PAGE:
Echo & The Bunnymen have a legacy. Evidently this is something Ian McCulloch needs to learn and not ruin. “We think it’s important to keep coming back” the gruff, notoriously uncompromising vocalist tells this evening’s all-seater audience. The lavish decor of Manchester’s Palace Theatre provides suitable backrest for the ageing crowd, 80% of which I hazard are 40-plus somethings. “Anyone got verrrtigo?” he quizzes the third tier, accentuating his Liverpudlian Rs.

Echo & The Bunnymen – Ocean Rain (cover art)

Arctic Monkeys poster – coincidence or influence?

Musically, The Doors-inspired Bunnymen are a hard band to define. A swift tour of the venue leaves me equally befuddled after spotting fans exhibiting a collection of Ramones, Cribs and Avril Lavigne shirts. A post-punk classification perhaps?

Tonight Echo are back to showcase in full their flagship album Ocean Rain; released in 1984 at the height of their powers. The addition of strings makes it an extra bit special. In a warming introduction, the string sextet treats us to a version of Love Will Tear Us Apart (always a winner in Manchester).

The first Bunnymen half of the evening is a greatest hits rendition. Initially I’m more blown away by the relentless outgassing of dry ice. McCulloch’s chronic croakiness is probably a symptom. Rescue and Never Stop rouse the restless when the Scouse singer unexpectedly harmonises with a throng of boisterous mid-tier Geordies.

After the interval we return for the Ocean Rain run-through. Immediately the beautiful Silver sparkles, inspiring outbursts of “la la la la las” and “ti ti ti ti tips”. The supplementary strings add powerful backing to Nocturnal Me and the stirring Thorn of Crowns.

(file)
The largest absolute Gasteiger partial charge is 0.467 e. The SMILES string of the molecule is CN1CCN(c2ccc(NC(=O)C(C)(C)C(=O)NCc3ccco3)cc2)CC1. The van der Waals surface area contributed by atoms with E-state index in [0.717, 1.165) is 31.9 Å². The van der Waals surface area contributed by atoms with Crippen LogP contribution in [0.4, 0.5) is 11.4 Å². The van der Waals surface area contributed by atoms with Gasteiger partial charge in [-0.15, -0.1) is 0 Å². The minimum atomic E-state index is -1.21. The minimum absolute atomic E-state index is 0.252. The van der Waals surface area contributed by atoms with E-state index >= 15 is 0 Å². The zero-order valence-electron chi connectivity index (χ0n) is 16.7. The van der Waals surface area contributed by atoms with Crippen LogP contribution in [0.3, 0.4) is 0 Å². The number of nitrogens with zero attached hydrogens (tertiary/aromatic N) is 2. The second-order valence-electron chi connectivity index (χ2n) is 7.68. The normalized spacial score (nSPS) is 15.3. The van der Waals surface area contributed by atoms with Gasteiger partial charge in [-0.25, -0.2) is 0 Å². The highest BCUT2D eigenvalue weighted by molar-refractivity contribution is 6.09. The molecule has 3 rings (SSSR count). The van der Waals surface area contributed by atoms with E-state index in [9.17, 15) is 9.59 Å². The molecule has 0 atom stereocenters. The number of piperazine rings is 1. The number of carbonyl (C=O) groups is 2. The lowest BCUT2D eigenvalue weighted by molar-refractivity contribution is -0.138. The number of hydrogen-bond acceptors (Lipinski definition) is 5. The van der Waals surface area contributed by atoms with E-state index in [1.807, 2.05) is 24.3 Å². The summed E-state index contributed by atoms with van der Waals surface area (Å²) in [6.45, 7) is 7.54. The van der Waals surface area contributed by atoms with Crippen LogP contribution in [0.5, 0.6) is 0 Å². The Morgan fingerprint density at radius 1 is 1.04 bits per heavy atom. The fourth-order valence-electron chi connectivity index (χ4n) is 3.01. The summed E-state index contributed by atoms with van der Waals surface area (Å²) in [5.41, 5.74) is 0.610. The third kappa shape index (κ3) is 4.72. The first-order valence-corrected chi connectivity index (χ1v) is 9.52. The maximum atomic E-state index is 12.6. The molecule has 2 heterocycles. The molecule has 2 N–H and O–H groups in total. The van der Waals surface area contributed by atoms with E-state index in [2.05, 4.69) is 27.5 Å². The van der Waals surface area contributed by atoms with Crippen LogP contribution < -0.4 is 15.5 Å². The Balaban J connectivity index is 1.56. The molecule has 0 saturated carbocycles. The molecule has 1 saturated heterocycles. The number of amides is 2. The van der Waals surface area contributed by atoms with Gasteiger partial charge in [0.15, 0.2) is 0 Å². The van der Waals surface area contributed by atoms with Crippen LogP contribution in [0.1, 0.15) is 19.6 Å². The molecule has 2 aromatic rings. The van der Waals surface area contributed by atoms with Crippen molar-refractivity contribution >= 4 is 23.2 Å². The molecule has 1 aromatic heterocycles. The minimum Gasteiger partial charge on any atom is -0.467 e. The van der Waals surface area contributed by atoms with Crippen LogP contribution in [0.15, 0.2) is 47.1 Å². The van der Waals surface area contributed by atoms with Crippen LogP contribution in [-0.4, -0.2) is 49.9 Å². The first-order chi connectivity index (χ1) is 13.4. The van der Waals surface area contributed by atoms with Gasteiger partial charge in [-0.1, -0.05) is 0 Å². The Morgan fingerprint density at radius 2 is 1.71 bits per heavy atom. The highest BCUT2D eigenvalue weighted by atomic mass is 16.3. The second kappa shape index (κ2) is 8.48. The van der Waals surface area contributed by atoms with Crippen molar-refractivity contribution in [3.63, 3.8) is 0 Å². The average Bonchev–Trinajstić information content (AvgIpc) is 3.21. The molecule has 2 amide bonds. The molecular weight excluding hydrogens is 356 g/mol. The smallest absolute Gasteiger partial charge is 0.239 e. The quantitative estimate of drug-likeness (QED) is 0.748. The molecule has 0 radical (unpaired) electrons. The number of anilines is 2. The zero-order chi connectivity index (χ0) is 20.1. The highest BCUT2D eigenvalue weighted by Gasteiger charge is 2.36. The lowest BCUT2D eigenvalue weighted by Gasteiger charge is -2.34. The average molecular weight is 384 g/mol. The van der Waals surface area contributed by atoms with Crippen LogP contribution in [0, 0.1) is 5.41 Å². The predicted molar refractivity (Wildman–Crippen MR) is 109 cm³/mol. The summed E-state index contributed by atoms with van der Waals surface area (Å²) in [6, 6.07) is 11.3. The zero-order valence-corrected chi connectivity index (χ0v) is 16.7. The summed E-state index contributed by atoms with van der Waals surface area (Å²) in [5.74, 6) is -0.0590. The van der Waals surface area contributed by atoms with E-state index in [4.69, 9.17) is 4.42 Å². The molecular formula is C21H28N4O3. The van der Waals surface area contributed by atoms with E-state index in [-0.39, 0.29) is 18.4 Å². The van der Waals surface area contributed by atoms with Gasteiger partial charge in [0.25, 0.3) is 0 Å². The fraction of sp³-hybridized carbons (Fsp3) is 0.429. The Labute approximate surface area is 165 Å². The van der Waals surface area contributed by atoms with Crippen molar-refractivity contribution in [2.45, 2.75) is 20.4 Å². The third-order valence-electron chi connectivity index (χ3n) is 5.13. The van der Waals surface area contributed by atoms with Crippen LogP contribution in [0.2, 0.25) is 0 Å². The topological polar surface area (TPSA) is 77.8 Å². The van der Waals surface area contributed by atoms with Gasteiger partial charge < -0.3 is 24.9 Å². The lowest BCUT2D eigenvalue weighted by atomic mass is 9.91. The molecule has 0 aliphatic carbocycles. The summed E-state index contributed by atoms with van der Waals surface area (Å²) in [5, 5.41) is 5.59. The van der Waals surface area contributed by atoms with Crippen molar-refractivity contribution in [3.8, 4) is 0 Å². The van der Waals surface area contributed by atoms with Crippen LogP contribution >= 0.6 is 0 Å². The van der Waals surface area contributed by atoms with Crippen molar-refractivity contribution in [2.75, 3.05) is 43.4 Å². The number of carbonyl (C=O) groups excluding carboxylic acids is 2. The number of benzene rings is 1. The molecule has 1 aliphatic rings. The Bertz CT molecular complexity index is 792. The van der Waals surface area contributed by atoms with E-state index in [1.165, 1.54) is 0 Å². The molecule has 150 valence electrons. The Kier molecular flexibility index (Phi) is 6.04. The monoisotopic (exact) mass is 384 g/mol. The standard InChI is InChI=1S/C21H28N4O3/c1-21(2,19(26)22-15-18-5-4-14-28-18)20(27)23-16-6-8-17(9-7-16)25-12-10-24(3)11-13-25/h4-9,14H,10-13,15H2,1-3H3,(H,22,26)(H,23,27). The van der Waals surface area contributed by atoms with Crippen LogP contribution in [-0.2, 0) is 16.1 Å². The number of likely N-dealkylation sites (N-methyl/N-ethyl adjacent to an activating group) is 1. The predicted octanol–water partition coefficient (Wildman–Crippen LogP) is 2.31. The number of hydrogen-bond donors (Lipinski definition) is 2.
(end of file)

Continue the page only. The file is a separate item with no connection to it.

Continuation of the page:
The Bunnymen are riding a wave once The Killing Moon has set, and it heightens after navigating the glorious Seven Seas. All waves have to crash however and when a crowd disturbance first curtails Ocean Rain, McCulloch’s own tempestuous nature is provoked.

The Ocean Rain interruption doesn’t leave us entirely drenched with disappointment. An encore of Nothing Lasts Forever and Lips Like Sugar go some way towards sweetening the sour taste.

Today the Echo influence manifests perhaps most closely in the 4th album material of Arctic Monkeys – who were dubbed their ‘spiritual heirs’ by The Guardian. Comparisons are futile though as Echo have carved out an uncontested niche for themselves over the years. Through the haze and controversy aside this was a close to triumphant performance of their best.

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Comments
  1. Stevo Music Man says:

    I was lukcy to this back in 1984 at the Royal Albert Hall and again afew years back at the same venue with an orchestra – saw recently again at Latitude and will be seeing them again in the new year at the Leamington Spa Assembly venue.

    Those who haven’t aquired the 12″ version of ‘The Killing Moon’ should do so without question.

  2. thereviewer says:

    Quality, yeah I think my Dad’s got it! Just bought him a live album too the other day recorded at Liverpool Institute for Performing Arts, 2001 – brilliant raw sound… McCulloch’s a bit croaky these days but it hardly detracts from the mystical, magical Bunnymen atmosphere. Sergeant was as subdued as ever.

    Manc Palace Theatre was quite the glittering venue with it’s Edwardian-esque restoration.

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